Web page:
Interview: Slim Chaker

What are the priorities in terms of fiscal reform?

SLIM CHAKER: The Tunisian government is looking to establish a fair taxation framework that supports the country’s economic development. To this end, the government is working on reducing certain taxes, broadening the tax base and making the system more coherent. The most important measure in the fiscal reform is a relief in personal income tax: the first tax bracket, for incomes between TD0 and TD5000 (€2293), has been entirely exempted, while the other tax brackets, have underwent a review, and new tax rates were introduced as a result. The second priority is the reform of corporate taxes. Indeed, in 2015, for the first time in Tunisia, completely export-oriented companies have started to pay a 10% tax, which is the benchmark for export companies in the region. A third important measure concerns fiscal administration, with the introduction of a new information system that will facilitate communication between the numerous ministries and departments and increase efficiency. The new information system will perform risk analyses in order to identify non-compliant payers or suspicious tax returns. By using digital information, the new system will also minimise the problems of possible corruption and poor governance.

Moreover, companies that meet certain criteria will now enjoy a special status known as Authorised Economic Operators, which will entitle them to manage their own tax returns and be subject to a posteriori controls. Another important measure will be the modernisation of Customs procedures, a crucial step in reducing the informal sector, which today represents around 50% of the Tunisian economy. These procedures will undergo a considerable modernisation with the introduction of a number of new measures, including the digitisation of information, the addition of a posteriori controls and an electronic payment system. In addition, Customs taxes will be simplified, with a 0% taxation rate for capital goods and a 20% tax rate for the rest.

Which fiscal tools are being used to improve the purchasing power of Tunisians?

CHAKER: An increase in purchasing power is being accomplished through a reduction of Customs and consumption taxes but also by an increase in salaries. The government has signed an agreement with the Tunisian General Labour Union in order to increase salaries over the next three years with a view to guarding the middle class against inflation. In addition to that, the government and the Central Bank of Tunisia are committed to maintaining prices and keeping inflation under control.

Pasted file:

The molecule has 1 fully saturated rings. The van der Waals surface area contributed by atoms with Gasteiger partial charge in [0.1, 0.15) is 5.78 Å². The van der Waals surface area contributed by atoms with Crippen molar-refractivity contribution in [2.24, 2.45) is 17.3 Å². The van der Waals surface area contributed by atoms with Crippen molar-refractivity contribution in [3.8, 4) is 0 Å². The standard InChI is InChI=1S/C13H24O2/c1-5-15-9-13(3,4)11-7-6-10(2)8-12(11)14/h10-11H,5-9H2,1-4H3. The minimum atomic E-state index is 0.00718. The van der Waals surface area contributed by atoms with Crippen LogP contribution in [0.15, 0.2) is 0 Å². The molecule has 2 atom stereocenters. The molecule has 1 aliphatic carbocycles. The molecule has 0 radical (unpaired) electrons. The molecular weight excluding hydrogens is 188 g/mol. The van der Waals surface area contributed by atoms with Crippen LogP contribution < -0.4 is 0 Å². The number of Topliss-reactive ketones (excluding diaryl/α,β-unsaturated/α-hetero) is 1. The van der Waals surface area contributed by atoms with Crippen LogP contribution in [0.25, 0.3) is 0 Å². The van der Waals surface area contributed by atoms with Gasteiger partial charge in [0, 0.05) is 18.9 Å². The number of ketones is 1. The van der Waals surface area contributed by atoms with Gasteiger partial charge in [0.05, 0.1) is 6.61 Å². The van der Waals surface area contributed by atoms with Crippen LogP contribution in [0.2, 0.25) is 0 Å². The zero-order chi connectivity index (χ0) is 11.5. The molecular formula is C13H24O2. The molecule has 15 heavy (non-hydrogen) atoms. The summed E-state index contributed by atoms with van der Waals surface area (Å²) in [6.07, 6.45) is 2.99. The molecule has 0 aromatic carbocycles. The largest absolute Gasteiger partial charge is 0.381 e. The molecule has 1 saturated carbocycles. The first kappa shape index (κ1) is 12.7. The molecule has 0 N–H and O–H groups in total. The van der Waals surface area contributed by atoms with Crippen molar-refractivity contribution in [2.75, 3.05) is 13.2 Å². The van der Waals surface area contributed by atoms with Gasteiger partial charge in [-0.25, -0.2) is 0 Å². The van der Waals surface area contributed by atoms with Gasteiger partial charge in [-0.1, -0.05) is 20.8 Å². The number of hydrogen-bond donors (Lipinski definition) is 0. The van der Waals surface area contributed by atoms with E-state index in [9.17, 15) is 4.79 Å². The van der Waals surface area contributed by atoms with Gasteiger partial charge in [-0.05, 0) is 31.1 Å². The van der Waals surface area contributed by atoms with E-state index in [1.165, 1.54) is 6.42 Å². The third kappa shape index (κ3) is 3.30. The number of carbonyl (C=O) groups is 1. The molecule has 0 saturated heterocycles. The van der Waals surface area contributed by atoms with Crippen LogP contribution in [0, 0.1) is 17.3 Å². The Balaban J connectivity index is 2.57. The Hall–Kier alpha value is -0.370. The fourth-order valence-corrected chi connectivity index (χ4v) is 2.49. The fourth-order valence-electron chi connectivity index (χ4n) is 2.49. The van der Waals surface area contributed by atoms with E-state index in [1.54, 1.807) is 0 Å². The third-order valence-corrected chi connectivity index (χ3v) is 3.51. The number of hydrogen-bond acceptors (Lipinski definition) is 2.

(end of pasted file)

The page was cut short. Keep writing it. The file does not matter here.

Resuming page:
How would you assess the main challenges in complying with international lenders?

CHAKER: Tunisia is moving forward with the major reforms the country needs to boost economic development, as required by international donors. Major reform measures have already been implemented, including the recapitalisation of public banks, the modernisation of Customs procedures, and new laws in the areas of public-private partnerships, competition, bankruptcy and tax. With these moves, the country is sending strong signals to the international community to show that Tunisia is not only taking advantage of the credit line they have offered but also that we respect the external advice and expertise of the international donors.

Tunisia needs support from the international community to strengthen its national budget. Indeed, three years will be required to implement the necessary reforms and to see them begin to have an impact. During that time public revenues will not be enough to fully meet national expenses. Secondly, we also need investment as soon as possible, in order to create the 600,000 jobs that the economy needs.